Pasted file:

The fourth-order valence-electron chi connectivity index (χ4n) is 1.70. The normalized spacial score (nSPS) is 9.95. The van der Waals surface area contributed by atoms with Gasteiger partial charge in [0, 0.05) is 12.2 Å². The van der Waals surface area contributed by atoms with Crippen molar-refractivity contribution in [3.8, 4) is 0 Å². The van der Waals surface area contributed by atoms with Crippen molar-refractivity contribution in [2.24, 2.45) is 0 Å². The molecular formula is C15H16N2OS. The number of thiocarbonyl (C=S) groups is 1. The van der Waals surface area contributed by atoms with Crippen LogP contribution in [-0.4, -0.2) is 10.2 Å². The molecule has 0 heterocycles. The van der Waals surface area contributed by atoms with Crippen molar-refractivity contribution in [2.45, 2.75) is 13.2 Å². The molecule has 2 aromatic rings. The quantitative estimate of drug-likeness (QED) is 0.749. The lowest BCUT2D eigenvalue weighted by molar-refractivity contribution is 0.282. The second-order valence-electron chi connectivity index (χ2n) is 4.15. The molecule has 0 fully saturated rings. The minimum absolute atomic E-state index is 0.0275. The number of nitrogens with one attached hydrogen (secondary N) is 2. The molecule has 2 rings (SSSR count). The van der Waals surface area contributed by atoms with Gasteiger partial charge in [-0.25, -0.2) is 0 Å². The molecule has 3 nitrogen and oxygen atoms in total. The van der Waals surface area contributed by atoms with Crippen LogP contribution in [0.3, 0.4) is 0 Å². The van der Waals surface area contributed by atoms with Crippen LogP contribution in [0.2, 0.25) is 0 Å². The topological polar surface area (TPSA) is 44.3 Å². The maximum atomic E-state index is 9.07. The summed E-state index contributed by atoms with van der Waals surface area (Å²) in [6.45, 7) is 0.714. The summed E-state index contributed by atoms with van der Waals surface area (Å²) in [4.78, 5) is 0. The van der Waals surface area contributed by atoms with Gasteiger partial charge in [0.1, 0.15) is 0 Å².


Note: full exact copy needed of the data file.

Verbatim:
The fourth-order valence-electron chi connectivity index (χ4n) is 1.70. The normalized spacial score (nSPS) is 9.95. The van der Waals surface area contributed by atoms with Gasteiger partial charge in [0, 0.05) is 12.2 Å². The van der Waals surface area contributed by atoms with Crippen molar-refractivity contribution in [3.8, 4) is 0 Å². The van der Waals surface area contributed by atoms with Crippen molar-refractivity contribution in [2.24, 2.45) is 0 Å². The molecular formula is C15H16N2OS. The number of thiocarbonyl (C=S) groups is 1. The van der Waals surface area contributed by atoms with Crippen LogP contribution in [-0.4, -0.2) is 10.2 Å². The molecule has 0 heterocycles. The van der Waals surface area contributed by atoms with Crippen molar-refractivity contribution in [2.45, 2.75) is 13.2 Å². The molecule has 2 aromatic rings. The quantitative estimate of drug-likeness (QED) is 0.749. The lowest BCUT2D eigenvalue weighted by molar-refractivity contribution is 0.282. The second-order valence-electron chi connectivity index (χ2n) is 4.15. The molecule has 0 fully saturated rings. The minimum absolute atomic E-state index is 0.0275. The number of nitrogens with one attached hydrogen (secondary N) is 2. The molecule has 2 rings (SSSR count). The van der Waals surface area contributed by atoms with Gasteiger partial charge in [-0.25, -0.2) is 0 Å². The molecule has 3 nitrogen and oxygen atoms in total. The van der Waals surface area contributed by atoms with Crippen LogP contribution in [0.3, 0.4) is 0 Å². The van der Waals surface area contributed by atoms with Crippen LogP contribution in [0.2, 0.25) is 0 Å². The topological polar surface area (TPSA) is 44.3 Å². The maximum atomic E-state index is 9.07. The summed E-state index contributed by atoms with van der Waals surface area (Å²) in [6.45, 7) is 0.714. The summed E-state index contributed by atoms with van der Waals surface area (Å²) in [4.78, 5) is 0. The van der Waals surface area contributed by atoms with Gasteiger partial charge in [0.1, 0.15) is 0 Å².